Most public cloud services now offer role-based administration, built-in multi-factor authentication (MFA), and extensive logging capabilities, Riley said. “Some can be integrated with privileged access management tools. Most services also offer some form of ‘effective permissions’ evaluator, which helps remove the guesswork from determining whether the permissions of a user or service account are overly scoped.”

Too-broad permissions on accounts and too-broad access control lists on objects represent the most common and most dangerous cloud security problems, Riley said.

​2. Prevent security misconfigurations

The greatest threat to cloud environments is misconfigurations, said Frank Dickson, program vice president, security and trust at research firm IDC.

For example, open Amazon Web 58彩票网' (AWS) Simple Storage Service (S3) buckets has been a source of high-profile breaches, and yet some organizations choose to leave the public cloud storage resources open, Dickson said.

“S3 buckets though are not open by default; they are closed,” Dickson said. “The client had to make a decision to open the buckets and leave them exposed. The old adage said that an ounce of prevention is worth a pound of cure. Well, an ounce of investment in proper cloud configurations is worth 20 pounds of cloud security tools.”

Cloud misconfiguration is the first thing attackers check for, according to CSA, and a small security oversight such as failing to remove an old account can cause problems in a matter of seconds. Among the common ways a cloud can be misconfigured are a lack of access restrictions; and a lack of data protection, particularly for personal information that is uploaded in plain-text form in the cloud.

Another reason for misconfigurations, CSA said, is failing to audit and validate cloud resources. A lack of regular audits of resources and configurations can lead to a security flaw ready to be pounced on by malicious exploiters, the group reports.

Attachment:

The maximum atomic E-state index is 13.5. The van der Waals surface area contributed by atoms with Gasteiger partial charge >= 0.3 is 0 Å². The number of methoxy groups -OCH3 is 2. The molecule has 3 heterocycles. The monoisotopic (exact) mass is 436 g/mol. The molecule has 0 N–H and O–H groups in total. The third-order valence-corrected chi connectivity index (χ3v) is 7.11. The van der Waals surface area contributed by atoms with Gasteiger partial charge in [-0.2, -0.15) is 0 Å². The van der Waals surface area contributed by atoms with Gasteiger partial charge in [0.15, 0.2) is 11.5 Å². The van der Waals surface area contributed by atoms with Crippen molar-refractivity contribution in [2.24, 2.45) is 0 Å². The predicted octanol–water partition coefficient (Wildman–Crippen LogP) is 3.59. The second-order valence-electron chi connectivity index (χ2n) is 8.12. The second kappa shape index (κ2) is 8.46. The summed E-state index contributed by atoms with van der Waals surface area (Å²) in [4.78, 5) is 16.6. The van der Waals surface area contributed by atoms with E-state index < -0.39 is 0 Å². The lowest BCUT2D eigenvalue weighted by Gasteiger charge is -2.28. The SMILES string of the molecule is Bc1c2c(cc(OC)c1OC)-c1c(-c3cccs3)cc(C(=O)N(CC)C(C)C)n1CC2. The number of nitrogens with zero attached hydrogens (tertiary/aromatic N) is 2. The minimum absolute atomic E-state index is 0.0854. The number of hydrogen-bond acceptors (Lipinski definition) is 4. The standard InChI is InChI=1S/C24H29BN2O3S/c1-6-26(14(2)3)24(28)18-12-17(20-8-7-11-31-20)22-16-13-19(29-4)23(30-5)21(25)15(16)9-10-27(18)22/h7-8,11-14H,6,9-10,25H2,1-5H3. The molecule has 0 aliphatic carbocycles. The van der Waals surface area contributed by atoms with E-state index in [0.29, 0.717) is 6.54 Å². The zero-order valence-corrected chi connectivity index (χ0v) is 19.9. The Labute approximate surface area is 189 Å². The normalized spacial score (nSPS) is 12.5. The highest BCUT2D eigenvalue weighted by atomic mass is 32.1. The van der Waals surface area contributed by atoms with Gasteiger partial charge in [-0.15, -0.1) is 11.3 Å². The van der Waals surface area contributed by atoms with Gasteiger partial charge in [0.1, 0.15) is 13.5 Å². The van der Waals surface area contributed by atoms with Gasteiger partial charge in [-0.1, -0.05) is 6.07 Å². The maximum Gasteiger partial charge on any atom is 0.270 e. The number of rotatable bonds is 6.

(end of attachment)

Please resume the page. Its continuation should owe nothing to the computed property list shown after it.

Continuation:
Companies can also neglect logging and monitoring. The timely checking of data and access logs is vital to identify and flag security-related events.

Finally, organizations can provide “over entitlement” of access to users. User access should be restricted to only the applications and data that an individual is permitted to use, CSA said.

3. Reduce the complexity of cloud management

Providing sufficient security for even a single cloud service can be a big challenge for organizations. Add more cloud services and more cloud providers to the mix and the challenge of protecting data becomes even greater.

[ Related: , and a training course called .

“For those using specific cloud services and tools, it’s important to have the knowledge of those tools,” Yeoh said. “Providers constantly add and change features in their services. Keeping up with the proper use of the features and understanding standard configurations is vital to the secure use of those services.”

Establishing a culture for security with basic cloud knowledge “is a great step to improving a company’s security posture by reducing the human error element and creating awareness of best practices in the cloud,” Yeoh said.

Education should also extend to knowing exactly what cloud providers offer in the way of security.

CSA’s allows you to view and compare how cloud service providers meet or exceed baseline security requirements, Yeoh said.

“Having a framework of common cloud security controls that are being implemented in the industry creates trust and assurance for that cloud service provider and their services,” Yeoh said. “Identify security requirements that are critical to your organizational use of that service, and ensure that those requirements are met through controls provided in the framework. This practice can expedite the procurement process and improve your security posture.”